A wireless network aggregator provides uniform access to all the different operators that partner with the aggregator. It is like roaming on your mobile phone, except without the exorbitant fees. Instead of expecting you to sign up with all the phone companies in the countries that you visit, your local phone company works with operators from different countries to provide telephone service outside of your phone company's service areas.
Boingo.com is a wireless network aggregator. Boingo provides several price plans starting from $7.95 for two Connect days (a Connect day is 24 hours of unlimited usage per location, starting from the moment you first connect) to $49.95 for monthly unlimited usage.
Using Boingo's software, you can configure your computer to wirelessly connect to the nearest hotspot. As a user, you are shielded from the intricacies of locating the right network and remembering various usernames and passwords.
You can search for over 1,300 hotspots covering 300 cities and 43 states at http://www.boingo.com/search.html.
Figure 3-3 shows the Boingo software finding two wireless networks in your immediate vicinity.
When I first visited the U.S. many years ago, I came across one interesting fact. I realized that in most places it is difficult to find a public washroom ? you can usually find one in restaurants or big shopping malls only. Back in Singapore, washrooms are easy to find, and access to most of them is free. Think about it ? you pay for water at home, but in public washrooms, it is free (at least to you). If you apply this economic model to Internet access, why not have free Internet access in public places?
With so many wireless operators rolling out wireless hotspots, how can you be assured of quality? The Wi-Fi Zone attempts to address this concern.
The Wi-Fi Zone (http://www.wifizone.org/) is set up by the Wi-Fi Alliance, a nonprofit international association formed in 1999 to certify interoperability of wireless Local Area Network products based on the IEEE 802.11 specification.
The aim of the Wi-Fi Zone is to establish guidelines for maintaining consistent and dependable wireless access services. Wireless operators who are awarded the Wi-Fi Zone logo have demonstrated their adherence to minimum standards specified by the Wi-Fi Zone, assuring users a first-rate Wi-Fi connection to the Internet.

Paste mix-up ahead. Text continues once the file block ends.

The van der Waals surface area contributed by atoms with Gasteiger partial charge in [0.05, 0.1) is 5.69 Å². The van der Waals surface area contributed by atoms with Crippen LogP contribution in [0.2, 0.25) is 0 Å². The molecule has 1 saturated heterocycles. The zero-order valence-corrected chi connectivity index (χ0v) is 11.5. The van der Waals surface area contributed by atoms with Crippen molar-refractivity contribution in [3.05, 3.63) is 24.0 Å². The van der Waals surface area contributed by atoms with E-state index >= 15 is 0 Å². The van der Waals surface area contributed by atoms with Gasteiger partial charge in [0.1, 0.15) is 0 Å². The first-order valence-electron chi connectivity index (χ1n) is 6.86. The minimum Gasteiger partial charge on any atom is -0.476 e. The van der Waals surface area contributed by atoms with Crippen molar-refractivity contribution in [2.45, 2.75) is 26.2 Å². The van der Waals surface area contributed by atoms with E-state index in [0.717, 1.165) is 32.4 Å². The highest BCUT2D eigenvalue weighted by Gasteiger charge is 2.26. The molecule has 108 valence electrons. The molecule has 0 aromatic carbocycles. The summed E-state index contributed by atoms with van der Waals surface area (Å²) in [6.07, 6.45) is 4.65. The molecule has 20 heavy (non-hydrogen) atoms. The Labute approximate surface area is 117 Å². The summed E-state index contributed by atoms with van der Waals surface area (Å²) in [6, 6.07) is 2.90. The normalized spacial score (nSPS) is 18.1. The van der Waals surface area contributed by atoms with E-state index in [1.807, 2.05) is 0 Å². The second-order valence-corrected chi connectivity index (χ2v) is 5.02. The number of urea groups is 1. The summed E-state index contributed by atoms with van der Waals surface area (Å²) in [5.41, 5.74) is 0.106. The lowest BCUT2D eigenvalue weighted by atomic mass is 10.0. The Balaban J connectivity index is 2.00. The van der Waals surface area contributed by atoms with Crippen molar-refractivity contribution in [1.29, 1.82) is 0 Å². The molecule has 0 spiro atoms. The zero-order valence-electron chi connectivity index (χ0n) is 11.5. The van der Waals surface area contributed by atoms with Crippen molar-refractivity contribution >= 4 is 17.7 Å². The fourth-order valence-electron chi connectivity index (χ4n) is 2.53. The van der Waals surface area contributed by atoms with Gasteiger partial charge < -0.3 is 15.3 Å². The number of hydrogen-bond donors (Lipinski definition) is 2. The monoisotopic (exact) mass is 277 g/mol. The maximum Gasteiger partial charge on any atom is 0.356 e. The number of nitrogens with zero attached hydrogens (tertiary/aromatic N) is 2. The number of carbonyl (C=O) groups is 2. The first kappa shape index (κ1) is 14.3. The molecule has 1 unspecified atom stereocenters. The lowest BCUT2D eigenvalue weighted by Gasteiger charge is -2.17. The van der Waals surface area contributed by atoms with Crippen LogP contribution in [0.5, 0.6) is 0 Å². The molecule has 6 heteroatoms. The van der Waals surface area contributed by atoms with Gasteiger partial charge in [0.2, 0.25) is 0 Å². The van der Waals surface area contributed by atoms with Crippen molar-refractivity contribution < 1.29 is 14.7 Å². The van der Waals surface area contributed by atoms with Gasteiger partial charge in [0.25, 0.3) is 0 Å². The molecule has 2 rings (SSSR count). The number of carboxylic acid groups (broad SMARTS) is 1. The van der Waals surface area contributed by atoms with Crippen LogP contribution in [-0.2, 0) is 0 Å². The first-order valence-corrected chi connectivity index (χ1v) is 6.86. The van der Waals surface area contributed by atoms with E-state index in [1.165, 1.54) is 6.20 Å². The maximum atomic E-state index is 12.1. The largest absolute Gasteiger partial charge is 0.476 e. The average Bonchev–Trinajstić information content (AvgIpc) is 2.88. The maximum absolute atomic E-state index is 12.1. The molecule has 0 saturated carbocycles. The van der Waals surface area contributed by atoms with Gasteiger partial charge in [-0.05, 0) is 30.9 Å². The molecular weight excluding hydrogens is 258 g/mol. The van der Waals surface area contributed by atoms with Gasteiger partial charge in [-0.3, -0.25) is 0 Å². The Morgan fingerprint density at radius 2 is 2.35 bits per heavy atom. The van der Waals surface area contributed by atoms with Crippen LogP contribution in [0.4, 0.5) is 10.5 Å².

Visit the following URL for a list of Wi-Fi Zones:
You can also locate a Wi-Fi Zone location by identifying the Wi-Fi Zone logo shown in Figure 3-4.
The idea that I have to pay for Internet access while I am on the road (or even sipping my coffee at a coffee house) still baffles me. The coffee house should provide free Internet access, just like using the water in the washroom is free. Commercial DSL can be had for well under $100 a month in many parts of the United States, and an access point is a one-time expense of under $100. So why not simply use free Wi-Fi as a way to lure customers? Fortunately, many people think likewise and set up free hotspots in their businesses. Some grassroots groups take this a few steps further and form wireless community networks.
The concept of a wireless community network is simple. If you have a broadband connection to the Internet, why not share it? You can share the connection by connecting it to an access point and allowing your neighbors to connect to it as well. If many people do this, coordinate their efforts, and provide a central location where users can learn about the service, it's a community network.
You find the various wireless communities that are out there by visiting the WirelessCommunities site at http://www.personaltelco.net/index.cgi/WirelessCommunities.
If you often travel in groups and want to minimize the cost of getting online, bring a wireless access router along with you the next time you travel. The NetGear MR814 802.11b Cable/DSL Wireless Router is a good choice due to its slim design (see Figure 3-5).
Instead of connecting your notebook computer directly to a hotel's broadband connection, connect your wireless router to it and share it wirelessly with your colleagues. This way, all of your traveling companions can access the network at the same time.
If you don't feel like carrying a router with you when you travel, you can also share a connection using an ad-hoc network (see Chapter 5).